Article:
Penn 49A History.

BTTB

Senior Member
Serra Moz wrote:
Are there any pics available of these masters fishing of the ledges? Sorry, I know it's a side track to the 49's history, but I would love to see some pics!
One picture in particular I saw on this forum was of the late Karl/Charles Vegal (unsure of the spelling) dressed in what looks like a Butcher's apron casting his rod, most probably from Vegal's point which was aptly named after him. A big tough German guy who didn't take any nonsense from anybody, it is said he chased other fisherman from standing on his spot. The apron was needed for the line they used at the time which carried water.

kraken wrote:
Thanx BTTB for filling in the gaps.

There is a story that Louis Boshoff was pulled off the ledges by a big thing due to having locked his drag....

This is a place steeped in history and was apparently fished long before a road had been made past Simonstown.
That story is true in regards to Louis Boshoff.
According to divers there is a deep cave below Louis Boshoff's fishing spot and it was conjectured that on this day a Yellowfin may have come from an unlikely angle and taken him off guard as he apparently hurt his ankles from the force of the fish hitting him and not having any drag or means of even loosening it.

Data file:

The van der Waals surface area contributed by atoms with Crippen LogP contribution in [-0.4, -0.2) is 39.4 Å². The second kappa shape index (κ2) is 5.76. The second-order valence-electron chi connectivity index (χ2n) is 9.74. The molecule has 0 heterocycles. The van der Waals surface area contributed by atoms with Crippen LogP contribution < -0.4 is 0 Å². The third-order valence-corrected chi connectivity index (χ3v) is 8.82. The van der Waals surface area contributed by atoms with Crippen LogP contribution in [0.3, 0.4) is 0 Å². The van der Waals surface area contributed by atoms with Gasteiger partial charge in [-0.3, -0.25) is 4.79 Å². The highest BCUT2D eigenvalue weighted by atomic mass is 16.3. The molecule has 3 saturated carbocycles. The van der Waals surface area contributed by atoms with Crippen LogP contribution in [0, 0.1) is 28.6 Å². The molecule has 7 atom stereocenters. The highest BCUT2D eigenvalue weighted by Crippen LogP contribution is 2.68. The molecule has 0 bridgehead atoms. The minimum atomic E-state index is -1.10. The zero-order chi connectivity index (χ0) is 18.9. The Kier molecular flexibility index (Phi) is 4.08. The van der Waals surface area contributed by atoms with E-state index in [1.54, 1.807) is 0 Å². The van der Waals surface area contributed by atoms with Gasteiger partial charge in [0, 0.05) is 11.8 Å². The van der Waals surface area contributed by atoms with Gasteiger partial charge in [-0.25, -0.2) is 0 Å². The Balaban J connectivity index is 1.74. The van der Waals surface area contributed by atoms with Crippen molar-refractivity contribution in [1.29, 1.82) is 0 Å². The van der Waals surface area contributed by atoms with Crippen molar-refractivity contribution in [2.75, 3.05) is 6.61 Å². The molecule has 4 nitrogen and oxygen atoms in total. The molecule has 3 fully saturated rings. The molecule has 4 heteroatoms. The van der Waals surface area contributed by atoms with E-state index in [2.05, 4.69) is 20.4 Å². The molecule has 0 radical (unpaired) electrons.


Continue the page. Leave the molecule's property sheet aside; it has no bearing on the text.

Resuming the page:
From what I understand the first fish that were caught at Rooikrantz was circa 1906 and the fish in question was Red Steenbras. Amazing, now you are lucky to catch a barely size Red Roman.
 

Joker

Senior Member
Just some pics I took out the book, "Game fishing Transformed" Charles Horne.

Hope I did not infringe on copyright issues.

Pic was taken on March 15, 1951
 

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Joker

Senior Member
Pic also taken from the same book.

Pic was taken at Rooikrantz after a fight that lasted for two hours.

Angler : Jack Wheeler
 

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Joker

Senior Member
Pic from the same book.